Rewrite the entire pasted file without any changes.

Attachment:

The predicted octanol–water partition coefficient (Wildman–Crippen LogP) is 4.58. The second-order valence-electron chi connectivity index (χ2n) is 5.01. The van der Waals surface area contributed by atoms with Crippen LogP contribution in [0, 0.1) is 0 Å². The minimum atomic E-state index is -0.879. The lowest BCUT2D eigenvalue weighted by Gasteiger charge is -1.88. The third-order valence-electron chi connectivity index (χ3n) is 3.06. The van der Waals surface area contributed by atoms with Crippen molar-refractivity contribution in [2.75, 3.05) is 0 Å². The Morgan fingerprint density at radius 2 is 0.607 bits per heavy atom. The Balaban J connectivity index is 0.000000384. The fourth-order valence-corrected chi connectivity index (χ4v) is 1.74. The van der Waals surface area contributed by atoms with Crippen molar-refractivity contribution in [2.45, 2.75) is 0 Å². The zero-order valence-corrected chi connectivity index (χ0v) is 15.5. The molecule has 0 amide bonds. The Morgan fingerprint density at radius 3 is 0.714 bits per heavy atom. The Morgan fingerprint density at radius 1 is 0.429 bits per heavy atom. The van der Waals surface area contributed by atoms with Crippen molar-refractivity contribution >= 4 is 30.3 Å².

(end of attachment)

The predicted octanol–water partition coefficient (Wildman–Crippen LogP) is 4.58. The second-order valence-electron chi connectivity index (χ2n) is 5.01. The van der Waals surface area contributed by atoms with Crippen LogP contribution in [0, 0.1) is 0 Å². The minimum atomic E-state index is -0.879. The lowest BCUT2D eigenvalue weighted by Gasteiger charge is -1.88. The third-order valence-electron chi connectivity index (χ3n) is 3.06. The van der Waals surface area contributed by atoms with Crippen molar-refractivity contribution in [2.75, 3.05) is 0 Å². The Morgan fingerprint density at radius 2 is 0.607 bits per heavy atom. The Balaban J connectivity index is 0.000000384. The fourth-order valence-corrected chi connectivity index (χ4v) is 1.74. The van der Waals surface area contributed by atoms with Crippen molar-refractivity contribution in [2.45, 2.75) is 0 Å². The zero-order valence-corrected chi connectivity index (χ0v) is 15.5. The molecule has 0 amide bonds. The Morgan fingerprint density at radius 3 is 0.714 bits per heavy atom. The Morgan fingerprint density at radius 1 is 0.429 bits per heavy atom. The van der Waals surface area contributed by atoms with Crippen molar-refractivity contribution >= 4 is 30.3 Å².